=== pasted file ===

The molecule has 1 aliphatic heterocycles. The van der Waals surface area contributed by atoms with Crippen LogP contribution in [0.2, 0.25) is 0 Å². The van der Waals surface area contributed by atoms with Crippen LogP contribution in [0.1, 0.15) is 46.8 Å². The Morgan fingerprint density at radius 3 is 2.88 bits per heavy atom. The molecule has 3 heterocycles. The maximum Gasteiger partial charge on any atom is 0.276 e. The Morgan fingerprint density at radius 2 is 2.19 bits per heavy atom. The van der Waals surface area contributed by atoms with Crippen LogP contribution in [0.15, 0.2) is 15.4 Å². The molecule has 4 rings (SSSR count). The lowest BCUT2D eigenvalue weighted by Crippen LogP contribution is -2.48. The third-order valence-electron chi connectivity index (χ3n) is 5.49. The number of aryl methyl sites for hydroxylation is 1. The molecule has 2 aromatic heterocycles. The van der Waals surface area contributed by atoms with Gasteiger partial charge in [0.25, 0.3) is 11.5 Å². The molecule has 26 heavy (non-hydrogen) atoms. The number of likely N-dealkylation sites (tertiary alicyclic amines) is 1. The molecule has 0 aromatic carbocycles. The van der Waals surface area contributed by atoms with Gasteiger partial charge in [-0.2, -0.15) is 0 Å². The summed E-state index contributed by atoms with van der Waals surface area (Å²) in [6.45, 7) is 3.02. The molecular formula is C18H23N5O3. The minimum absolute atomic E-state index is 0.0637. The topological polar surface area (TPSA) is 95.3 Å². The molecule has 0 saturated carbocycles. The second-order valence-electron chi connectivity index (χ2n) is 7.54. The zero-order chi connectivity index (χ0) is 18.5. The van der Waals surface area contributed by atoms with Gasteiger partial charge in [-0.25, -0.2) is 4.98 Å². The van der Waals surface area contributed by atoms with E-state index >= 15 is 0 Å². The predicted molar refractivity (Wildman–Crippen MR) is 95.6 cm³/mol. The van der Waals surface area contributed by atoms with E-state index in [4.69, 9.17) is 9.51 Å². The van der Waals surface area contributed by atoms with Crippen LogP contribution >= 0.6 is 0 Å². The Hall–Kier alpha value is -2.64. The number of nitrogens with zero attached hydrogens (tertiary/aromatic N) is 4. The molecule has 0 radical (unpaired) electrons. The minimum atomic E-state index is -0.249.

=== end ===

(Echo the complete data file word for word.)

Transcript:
The molecule has 1 aliphatic heterocycles. The van der Waals surface area contributed by atoms with Crippen LogP contribution in [0.2, 0.25) is 0 Å². The van der Waals surface area contributed by atoms with Crippen LogP contribution in [0.1, 0.15) is 46.8 Å². The Morgan fingerprint density at radius 3 is 2.88 bits per heavy atom. The molecule has 3 heterocycles. The maximum Gasteiger partial charge on any atom is 0.276 e. The Morgan fingerprint density at radius 2 is 2.19 bits per heavy atom. The van der Waals surface area contributed by atoms with Crippen LogP contribution in [0.15, 0.2) is 15.4 Å². The molecule has 4 rings (SSSR count). The lowest BCUT2D eigenvalue weighted by Crippen LogP contribution is -2.48. The third-order valence-electron chi connectivity index (χ3n) is 5.49. The number of aryl methyl sites for hydroxylation is 1. The molecule has 2 aromatic heterocycles. The van der Waals surface area contributed by atoms with Gasteiger partial charge in [0.25, 0.3) is 11.5 Å². The molecule has 26 heavy (non-hydrogen) atoms. The number of likely N-dealkylation sites (tertiary alicyclic amines) is 1. The molecule has 0 aromatic carbocycles. The van der Waals surface area contributed by atoms with Gasteiger partial charge in [-0.2, -0.15) is 0 Å². The summed E-state index contributed by atoms with van der Waals surface area (Å²) in [6.45, 7) is 3.02. The molecular formula is C18H23N5O3. The minimum absolute atomic E-state index is 0.0637. The topological polar surface area (TPSA) is 95.3 Å². The molecule has 0 saturated carbocycles. The second-order valence-electron chi connectivity index (χ2n) is 7.54. The zero-order chi connectivity index (χ0) is 18.5. The van der Waals surface area contributed by atoms with Gasteiger partial charge in [-0.25, -0.2) is 4.98 Å². The van der Waals surface area contributed by atoms with E-state index >= 15 is 0 Å². The predicted molar refractivity (Wildman–Crippen MR) is 95.6 cm³/mol. The van der Waals surface area contributed by atoms with E-state index in [4.69, 9.17) is 9.51 Å². The van der Waals surface area contributed by atoms with Crippen LogP contribution >= 0.6 is 0 Å². The Hall–Kier alpha value is -2.64. The number of nitrogens with zero attached hydrogens (tertiary/aromatic N) is 4. The molecule has 0 radical (unpaired) electrons. The minimum atomic E-state index is -0.249.